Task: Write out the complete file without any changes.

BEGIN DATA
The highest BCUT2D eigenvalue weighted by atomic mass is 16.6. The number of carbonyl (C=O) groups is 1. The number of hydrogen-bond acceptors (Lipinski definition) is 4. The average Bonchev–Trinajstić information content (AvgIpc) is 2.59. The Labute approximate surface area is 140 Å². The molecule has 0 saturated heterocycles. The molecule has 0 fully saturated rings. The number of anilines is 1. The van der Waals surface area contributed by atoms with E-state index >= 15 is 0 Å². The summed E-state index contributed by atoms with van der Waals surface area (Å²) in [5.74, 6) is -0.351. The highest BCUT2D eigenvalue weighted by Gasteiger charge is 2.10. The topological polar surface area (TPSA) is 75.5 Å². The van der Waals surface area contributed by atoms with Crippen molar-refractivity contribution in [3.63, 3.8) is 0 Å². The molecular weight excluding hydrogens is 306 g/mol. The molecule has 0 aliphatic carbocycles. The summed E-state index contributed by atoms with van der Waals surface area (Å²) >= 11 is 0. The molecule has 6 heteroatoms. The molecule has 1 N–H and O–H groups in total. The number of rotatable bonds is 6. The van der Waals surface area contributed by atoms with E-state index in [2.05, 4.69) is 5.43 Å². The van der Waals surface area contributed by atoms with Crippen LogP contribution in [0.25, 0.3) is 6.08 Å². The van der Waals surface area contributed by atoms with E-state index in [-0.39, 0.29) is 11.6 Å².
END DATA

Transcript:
The highest BCUT2D eigenvalue weighted by atomic mass is 16.6. The number of carbonyl (C=O) groups is 1. The number of hydrogen-bond acceptors (Lipinski definition) is 4. The average Bonchev–Trinajstić information content (AvgIpc) is 2.59. The Labute approximate surface area is 140 Å². The molecule has 0 saturated heterocycles. The molecule has 0 fully saturated rings. The number of anilines is 1. The van der Waals surface area contributed by atoms with E-state index >= 15 is 0 Å². The summed E-state index contributed by atoms with van der Waals surface area (Å²) in [5.74, 6) is -0.351. The highest BCUT2D eigenvalue weighted by Gasteiger charge is 2.10. The topological polar surface area (TPSA) is 75.5 Å². The van der Waals surface area contributed by atoms with Crippen molar-refractivity contribution in [3.63, 3.8) is 0 Å². The molecular weight excluding hydrogens is 306 g/mol. The molecule has 0 aliphatic carbocycles. The summed E-state index contributed by atoms with van der Waals surface area (Å²) >= 11 is 0. The molecule has 6 heteroatoms. The molecule has 1 N–H and O–H groups in total. The number of rotatable bonds is 6. The van der Waals surface area contributed by atoms with E-state index in [2.05, 4.69) is 5.43 Å². The van der Waals surface area contributed by atoms with Crippen LogP contribution in [0.25, 0.3) is 6.08 Å². The van der Waals surface area contributed by atoms with E-state index in [-0.39, 0.29) is 11.6 Å².